Study: Consumers may buy fewer cars when Uber, Lyft available

Study: Consumers may buy fewer cars when Uber, Lyft available

The availability of ride-hailing services such as Uber and Lyft may cause fewer people to buy their own vehicles, according to a new study.

To assess the impact of transportation app companies on personal car ownership, researchers polled residents in Austin, Texas — where Uber and Lyft stopped operating for about a year due to a local ordinance. 

The researchers found that 41 percent of respondents began using their own vehicle in instances where they would have normally used a ride-hailing app, while 9 percent actually purchased a new car in the wake of Uber and Lyft pulling their services.

The findings suggest that many residents were relying on ride-hailing services instead of their own vehicles, which could lead consumers to buy fewer cars in areas where the service is available.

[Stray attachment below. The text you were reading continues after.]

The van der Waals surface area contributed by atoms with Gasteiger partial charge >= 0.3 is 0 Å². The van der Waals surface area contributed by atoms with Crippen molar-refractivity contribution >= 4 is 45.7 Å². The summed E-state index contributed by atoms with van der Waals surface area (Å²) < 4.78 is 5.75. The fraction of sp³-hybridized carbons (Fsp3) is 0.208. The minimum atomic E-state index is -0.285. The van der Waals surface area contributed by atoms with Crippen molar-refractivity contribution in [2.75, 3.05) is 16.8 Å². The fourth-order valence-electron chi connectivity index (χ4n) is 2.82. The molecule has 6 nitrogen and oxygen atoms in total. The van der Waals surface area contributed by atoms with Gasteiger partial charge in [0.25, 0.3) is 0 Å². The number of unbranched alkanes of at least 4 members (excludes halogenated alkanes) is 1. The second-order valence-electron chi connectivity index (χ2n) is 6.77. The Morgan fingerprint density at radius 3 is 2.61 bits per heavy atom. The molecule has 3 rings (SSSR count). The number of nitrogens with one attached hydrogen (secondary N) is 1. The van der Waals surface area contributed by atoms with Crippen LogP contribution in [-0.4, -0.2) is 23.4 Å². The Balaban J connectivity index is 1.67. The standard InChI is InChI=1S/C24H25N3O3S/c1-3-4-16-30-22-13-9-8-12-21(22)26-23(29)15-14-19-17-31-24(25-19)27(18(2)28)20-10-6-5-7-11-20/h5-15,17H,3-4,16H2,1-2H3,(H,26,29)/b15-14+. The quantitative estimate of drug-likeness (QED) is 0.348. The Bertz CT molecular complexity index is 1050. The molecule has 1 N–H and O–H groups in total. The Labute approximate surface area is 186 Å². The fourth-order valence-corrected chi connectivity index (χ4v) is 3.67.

The study also found that people in Austin reported taking fewer trips, generally, after Uber and Lyft left the market: The average number of trips decreased from 5.65 to 2.01 per month.

"Our findings show that these ride-sourcing companies do change behaviors," said Robert Hampshire, a professor at the University of Michigan Transportation Research Institute and lead author of the study. "While this study isn't generalizable to the entire city of Austin, or to other cities, it provides crucial insights that are relevant to policymakers.”

The study, which is one of the first to determine how the explosion of ride-hailing firms might be influencing consumer behavior, was conduced by the University of Michigan Transportation Research Institute, Texas A&M Transportation Institute and Columbia University.